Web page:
Eye on China: 120 FDI Proposals – LAC Talks Stalled – Nepal Intrigue – EU Deal Stumbles – PLA’s 2020 Perspective – Democratic Life Meeting

Eye on China is a weekly bulletin offering news and analysis related to the Middle Kingdom from an Indian interests perspective.

I. India-China Ties

It’s been a slow news week in terms of the bilateral India-China relationship. India’s MEA said this week that the next round of military talks between the two sides could be held soon. So, there’s no clear date yet for this. In the meantime, Army chief General MM Naravane on Wednesday visited various high-altitude forward areas in eastern Ladakh and reviewed India’s overall military preparedness. Snehesh Alex Philip reports for ThePrint that the chief visited Rechin La in the southern bank of Pangong Tso, where the Indian and Chinese troops are engaged in a stand-off, just 200-300 metres apart. His report quotes an unidentified source as saying that we shouldn’t expect any breakthroughs anytime soon between the two countries. In another sign that things are unlikely to get resolved anytime soon, reporting for The Telegraph, Imran Ahmed Siddiqui writes that the “Indian Army has identified as many as 20 sensitive spots from Ladakh to Arunachal Pradesh along the Line of Actual Control (LAC) which are likely to witness border incursions and transgressions by the Chinese People’s Liberation Army once the winter is over and the snow melts.” Another report says that with summers expected to heighten tensions in eastern Ladakh, the government has fast-tracked the construction of 12 indigenous fast patrol vessels with specialised capabilities to counter Chinese boats in the Pangong Tso.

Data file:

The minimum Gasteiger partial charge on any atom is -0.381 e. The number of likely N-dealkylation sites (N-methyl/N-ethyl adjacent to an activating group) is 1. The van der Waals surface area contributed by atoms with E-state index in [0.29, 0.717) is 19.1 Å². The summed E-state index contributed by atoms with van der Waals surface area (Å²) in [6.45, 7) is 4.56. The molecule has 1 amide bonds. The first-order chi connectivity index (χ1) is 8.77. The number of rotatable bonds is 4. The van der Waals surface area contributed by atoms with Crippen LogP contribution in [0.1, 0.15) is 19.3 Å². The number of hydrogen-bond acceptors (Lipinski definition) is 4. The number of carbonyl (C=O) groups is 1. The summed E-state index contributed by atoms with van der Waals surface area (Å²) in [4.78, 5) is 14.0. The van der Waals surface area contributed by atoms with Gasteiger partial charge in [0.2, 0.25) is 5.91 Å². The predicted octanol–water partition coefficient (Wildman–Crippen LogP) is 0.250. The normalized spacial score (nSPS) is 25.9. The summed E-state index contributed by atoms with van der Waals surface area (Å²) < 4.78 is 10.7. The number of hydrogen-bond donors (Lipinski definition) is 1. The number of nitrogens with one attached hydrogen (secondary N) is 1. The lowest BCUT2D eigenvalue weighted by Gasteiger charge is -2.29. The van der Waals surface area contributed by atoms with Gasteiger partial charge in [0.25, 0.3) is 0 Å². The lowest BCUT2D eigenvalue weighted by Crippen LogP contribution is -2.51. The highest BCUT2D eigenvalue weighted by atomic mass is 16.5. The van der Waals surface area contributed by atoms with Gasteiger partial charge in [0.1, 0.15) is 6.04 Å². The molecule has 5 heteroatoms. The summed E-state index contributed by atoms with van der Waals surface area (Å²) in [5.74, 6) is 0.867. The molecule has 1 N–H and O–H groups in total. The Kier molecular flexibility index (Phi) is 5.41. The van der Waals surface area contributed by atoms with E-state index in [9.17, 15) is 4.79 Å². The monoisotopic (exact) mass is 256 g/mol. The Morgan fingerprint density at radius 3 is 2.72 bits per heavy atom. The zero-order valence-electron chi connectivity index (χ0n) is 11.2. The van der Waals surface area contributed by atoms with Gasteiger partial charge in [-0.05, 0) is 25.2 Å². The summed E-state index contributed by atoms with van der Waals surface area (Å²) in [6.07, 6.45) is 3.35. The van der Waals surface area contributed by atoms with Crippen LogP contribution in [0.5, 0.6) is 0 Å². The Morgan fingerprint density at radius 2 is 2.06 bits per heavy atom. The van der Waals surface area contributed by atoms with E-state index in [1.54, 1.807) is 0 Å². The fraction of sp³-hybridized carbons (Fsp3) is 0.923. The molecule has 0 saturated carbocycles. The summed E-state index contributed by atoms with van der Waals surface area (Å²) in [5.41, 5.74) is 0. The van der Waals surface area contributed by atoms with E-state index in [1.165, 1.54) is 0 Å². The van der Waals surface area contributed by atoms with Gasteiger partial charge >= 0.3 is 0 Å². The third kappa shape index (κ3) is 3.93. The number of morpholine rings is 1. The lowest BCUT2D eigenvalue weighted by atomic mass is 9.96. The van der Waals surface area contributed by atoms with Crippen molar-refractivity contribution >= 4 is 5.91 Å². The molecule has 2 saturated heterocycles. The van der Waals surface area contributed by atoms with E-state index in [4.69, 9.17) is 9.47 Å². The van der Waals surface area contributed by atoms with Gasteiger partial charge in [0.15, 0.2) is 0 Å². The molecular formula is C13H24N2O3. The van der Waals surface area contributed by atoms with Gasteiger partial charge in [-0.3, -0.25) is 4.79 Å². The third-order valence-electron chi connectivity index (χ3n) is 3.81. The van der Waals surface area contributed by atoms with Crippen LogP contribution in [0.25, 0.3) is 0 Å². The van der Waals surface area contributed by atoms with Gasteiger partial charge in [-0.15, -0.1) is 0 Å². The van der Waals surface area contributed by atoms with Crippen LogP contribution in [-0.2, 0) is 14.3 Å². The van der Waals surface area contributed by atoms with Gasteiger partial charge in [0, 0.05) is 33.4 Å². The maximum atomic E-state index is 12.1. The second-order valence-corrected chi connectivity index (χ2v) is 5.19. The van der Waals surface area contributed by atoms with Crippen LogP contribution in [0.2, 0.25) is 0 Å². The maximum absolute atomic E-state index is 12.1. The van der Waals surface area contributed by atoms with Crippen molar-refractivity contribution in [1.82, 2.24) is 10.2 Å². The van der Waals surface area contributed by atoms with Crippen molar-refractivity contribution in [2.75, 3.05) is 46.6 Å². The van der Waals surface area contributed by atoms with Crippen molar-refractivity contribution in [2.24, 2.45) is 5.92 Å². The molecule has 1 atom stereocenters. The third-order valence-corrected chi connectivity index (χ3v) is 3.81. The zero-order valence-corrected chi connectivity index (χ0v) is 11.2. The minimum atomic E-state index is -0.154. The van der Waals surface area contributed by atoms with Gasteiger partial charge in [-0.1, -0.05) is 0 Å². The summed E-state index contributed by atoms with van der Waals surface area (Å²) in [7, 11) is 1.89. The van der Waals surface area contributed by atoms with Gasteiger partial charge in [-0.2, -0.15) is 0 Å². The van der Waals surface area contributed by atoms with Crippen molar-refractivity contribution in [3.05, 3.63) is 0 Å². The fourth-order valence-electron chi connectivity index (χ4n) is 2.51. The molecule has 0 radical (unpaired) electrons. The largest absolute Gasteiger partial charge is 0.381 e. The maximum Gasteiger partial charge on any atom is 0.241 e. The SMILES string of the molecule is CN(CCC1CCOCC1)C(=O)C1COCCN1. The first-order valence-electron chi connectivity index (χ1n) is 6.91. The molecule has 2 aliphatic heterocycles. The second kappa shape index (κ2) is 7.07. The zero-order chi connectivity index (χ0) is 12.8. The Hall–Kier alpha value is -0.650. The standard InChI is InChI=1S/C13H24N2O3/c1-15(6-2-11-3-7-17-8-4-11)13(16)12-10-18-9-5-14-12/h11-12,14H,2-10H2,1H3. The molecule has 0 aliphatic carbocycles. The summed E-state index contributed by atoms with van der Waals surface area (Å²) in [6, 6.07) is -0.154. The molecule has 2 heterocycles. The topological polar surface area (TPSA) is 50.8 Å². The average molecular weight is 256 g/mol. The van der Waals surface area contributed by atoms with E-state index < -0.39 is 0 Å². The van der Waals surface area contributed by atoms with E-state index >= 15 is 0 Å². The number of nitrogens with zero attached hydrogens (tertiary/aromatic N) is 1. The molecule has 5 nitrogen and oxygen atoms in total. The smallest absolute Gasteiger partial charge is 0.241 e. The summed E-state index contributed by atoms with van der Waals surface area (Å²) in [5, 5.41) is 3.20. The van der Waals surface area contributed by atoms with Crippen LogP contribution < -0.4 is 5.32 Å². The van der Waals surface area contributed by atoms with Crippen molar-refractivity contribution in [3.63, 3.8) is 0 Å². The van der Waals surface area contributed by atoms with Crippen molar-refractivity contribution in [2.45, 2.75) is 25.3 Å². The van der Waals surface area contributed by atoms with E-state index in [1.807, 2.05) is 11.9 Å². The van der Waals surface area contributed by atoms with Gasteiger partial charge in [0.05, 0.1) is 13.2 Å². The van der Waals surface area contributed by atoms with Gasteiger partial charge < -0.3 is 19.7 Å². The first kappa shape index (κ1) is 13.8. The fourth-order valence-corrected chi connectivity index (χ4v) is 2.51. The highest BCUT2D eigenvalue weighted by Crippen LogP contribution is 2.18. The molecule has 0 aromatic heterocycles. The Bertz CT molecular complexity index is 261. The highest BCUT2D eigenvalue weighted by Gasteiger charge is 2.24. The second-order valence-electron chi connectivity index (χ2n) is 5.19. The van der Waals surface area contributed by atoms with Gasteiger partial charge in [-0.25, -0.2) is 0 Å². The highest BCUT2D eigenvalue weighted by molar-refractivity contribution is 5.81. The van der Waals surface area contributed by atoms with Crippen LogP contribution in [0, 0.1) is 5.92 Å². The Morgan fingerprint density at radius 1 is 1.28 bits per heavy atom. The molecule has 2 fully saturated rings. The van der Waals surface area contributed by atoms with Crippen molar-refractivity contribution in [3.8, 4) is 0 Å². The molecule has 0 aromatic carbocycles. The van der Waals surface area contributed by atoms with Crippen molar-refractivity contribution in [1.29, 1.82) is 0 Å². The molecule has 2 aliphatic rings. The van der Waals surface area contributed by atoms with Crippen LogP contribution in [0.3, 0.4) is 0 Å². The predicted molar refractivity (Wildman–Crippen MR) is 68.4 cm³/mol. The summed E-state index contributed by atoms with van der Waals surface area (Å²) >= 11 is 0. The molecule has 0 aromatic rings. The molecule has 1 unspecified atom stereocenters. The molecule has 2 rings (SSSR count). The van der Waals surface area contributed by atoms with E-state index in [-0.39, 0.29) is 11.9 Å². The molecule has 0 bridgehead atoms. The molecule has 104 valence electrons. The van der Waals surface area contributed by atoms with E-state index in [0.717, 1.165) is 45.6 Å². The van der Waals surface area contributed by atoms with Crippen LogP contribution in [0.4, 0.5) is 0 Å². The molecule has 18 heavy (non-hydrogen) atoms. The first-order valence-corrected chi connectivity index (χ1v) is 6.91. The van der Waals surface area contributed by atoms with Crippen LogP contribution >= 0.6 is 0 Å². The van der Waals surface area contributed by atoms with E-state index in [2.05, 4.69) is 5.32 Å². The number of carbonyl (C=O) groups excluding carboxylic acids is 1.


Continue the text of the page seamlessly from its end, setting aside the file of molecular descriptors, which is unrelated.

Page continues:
Moving away from the boundary issue, there are a couple of other stories to note this week. First, PTI reports that the Indian government has received over 120 foreign direct investment (FDI) proposals worth about Rs 12,000 crore from China since April, when it was made mandatory for a company from countries sharing land border with India to invest in any sector only after getting government approval. The report adds that an inter-ministerial committee has been formed by the government to scrutinise these proposals. Most of the investments are apparently for brownfield projects. Second, there’s been some moves on the South China Sea. This weekend, Indian and Vietnamese ships are taking part in a “passing exercise” in the South China Sea. The drill is being held after he INS Kiltan – an Indian anti-submarine warfare stealth corvette – docked at Vietnam’s Ho Chi Minh City on Thursday carrying 15 tonnes of humanitarian relief supplies for those affected by the floods in central parts of the country. Of course, earlier in the week, Indian Prime Minister Narendra Modi and his Vietnamese counterpart, Nguyen Xuan Phuc, called for a peaceful, “open and rules-based” Indo-Pacific, while also proposing the two countries enhance their defence and security partnership. At a virtual summit on Monday, the two leaders agreed to increase military-to-military exchanges in the form of regular ship visits, joint exercises, and training and capacity building programmes across all three military services and their coastguards. At the meeting, Modi also talked about the South China Sea Code of Conduct not undermining the interests of other countries or third parties in the region. Taking note of these comments, Liu Zongyi writes in the Global Times’ Chinese version that apart from commercial interests, India’s focus on the South China Sea is the product of a desire to “put pressure on China and force China to make concessions on the issue of border confrontation.”